When Carlos Barrow walks into his shop, every day is a “Life is like a box of chocolates” situation — he never knows what he’s going to get. As manager of the Instrument Design and Fabrication Shop at the Office of Research, he is tasked with designing and making pretty much whatever anyone needs.
“Just about anything you can think of comes through the door. It could be anything from a face shield to a water tunnel to a cart to pull a device,” said Barrow. On a recent afternoon, his shop was working on several projects, as usual, including 41 custom tables for an expansion at the College of Veterinary Medicine and a custom dryer changer and core-cutting rig that will be used for testing samples from soil and water.
“It’s never the same thing, so you’re constantly learning about a lot of things. I’m like a jack of all trades and master of none,” he joked.
During the pandemic, the shop kicked into an even higher gear. They had to provide necessary, customized equipment for University of Georgia researchers, plus fill new COVID-19 supply needs. For example, they made over 2,000 face shields in conjunction with the College of Engineering and UGA Libraries.
The shop is used to creating specialized equipment on a tight turnaround. In the case of the face shields, there was an advantage because there were already designs available. “I looked at some designs, narrowed them down to what we could do and modified them so we could make them here in our shop with our tools,” said Barrow.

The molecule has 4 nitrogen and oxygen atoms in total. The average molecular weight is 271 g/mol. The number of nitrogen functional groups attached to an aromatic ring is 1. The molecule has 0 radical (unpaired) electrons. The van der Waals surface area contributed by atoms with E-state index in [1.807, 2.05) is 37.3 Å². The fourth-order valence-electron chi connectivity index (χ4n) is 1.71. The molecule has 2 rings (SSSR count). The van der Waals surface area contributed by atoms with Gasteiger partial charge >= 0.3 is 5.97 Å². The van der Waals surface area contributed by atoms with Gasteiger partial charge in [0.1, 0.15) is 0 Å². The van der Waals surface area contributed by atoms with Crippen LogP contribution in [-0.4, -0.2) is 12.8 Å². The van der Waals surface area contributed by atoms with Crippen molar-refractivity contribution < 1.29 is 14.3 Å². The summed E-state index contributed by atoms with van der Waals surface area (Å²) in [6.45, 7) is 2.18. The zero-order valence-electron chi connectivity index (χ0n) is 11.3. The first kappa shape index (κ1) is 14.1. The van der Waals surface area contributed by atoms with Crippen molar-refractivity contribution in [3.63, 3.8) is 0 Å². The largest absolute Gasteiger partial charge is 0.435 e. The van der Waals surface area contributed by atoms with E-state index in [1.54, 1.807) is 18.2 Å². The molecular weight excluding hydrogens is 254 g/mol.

Usually, Barrow has less to go on when someone brings him a project. “Sometimes they have a design, but a lot of times they just have an idea and we find a way to make or build their idea,” said Barrow.
Barrow, who grew up working in his dad’s cabinet shop, has been at UGA for 15 years, first a year and a half at Facilities Management, then in instrument design. “It’s a team here in the shop,” said Barrow, crediting his co-workers – Terri Barber, JC Adams, Tony Drake, Spencer East and Neal Strickland. “I couldn’t do my job without them. It’d be impossible.”
The projects that come into the shop can range from little jobs that take 30 minutes or so to months-long projects, and can range from large orders to a single item they’ll never make again.
The challenges of his job are also exactly what Barrow likes about it. “When somebody comes to me and says they want something made to shell peanuts or a machine that can sieve dirt and not clump up, I think ‘OK, how am I going to do that?’” he said.
“When I get stuck, sometimes it’s good for me to just walk away. Over a weekend, I’ll ride my motorcycle and get my mind off of it, then come back with a fresh set of eyes. I’ll come back the next day and it’s like ‘Oh, why didn’t I think of that yesterday? It’s so simple.’”
“It stays pretty interesting around here,” he said. “Some people can get really good at one thing, but we try to be as good as we can doing a lot of different things.”